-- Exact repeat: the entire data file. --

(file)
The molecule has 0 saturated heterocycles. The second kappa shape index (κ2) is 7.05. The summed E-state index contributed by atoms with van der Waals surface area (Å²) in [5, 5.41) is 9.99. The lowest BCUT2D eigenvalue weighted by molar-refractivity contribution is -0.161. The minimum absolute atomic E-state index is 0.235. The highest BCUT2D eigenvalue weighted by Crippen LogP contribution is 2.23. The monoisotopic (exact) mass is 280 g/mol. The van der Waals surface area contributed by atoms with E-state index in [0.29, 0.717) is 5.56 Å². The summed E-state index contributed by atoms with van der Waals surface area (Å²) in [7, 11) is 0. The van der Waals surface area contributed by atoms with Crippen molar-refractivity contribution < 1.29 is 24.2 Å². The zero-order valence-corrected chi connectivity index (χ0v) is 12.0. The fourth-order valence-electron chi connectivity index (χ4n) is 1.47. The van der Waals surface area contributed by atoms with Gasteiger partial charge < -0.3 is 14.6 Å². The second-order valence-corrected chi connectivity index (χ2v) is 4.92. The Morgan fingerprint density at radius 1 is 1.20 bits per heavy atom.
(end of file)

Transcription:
The molecule has 0 saturated heterocycles. The second kappa shape index (κ2) is 7.05. The summed E-state index contributed by atoms with van der Waals surface area (Å²) in [5, 5.41) is 9.99. The lowest BCUT2D eigenvalue weighted by molar-refractivity contribution is -0.161. The minimum absolute atomic E-state index is 0.235. The highest BCUT2D eigenvalue weighted by Crippen LogP contribution is 2.23. The monoisotopic (exact) mass is 280 g/mol. The van der Waals surface area contributed by atoms with E-state index in [0.29, 0.717) is 5.56 Å². The summed E-state index contributed by atoms with van der Waals surface area (Å²) in [7, 11) is 0. The van der Waals surface area contributed by atoms with Crippen molar-refractivity contribution < 1.29 is 24.2 Å². The zero-order valence-corrected chi connectivity index (χ0v) is 12.0. The fourth-order valence-electron chi connectivity index (χ4n) is 1.47. The van der Waals surface area contributed by atoms with Gasteiger partial charge < -0.3 is 14.6 Å². The second-order valence-corrected chi connectivity index (χ2v) is 4.92. The Morgan fingerprint density at radius 1 is 1.20 bits per heavy atom.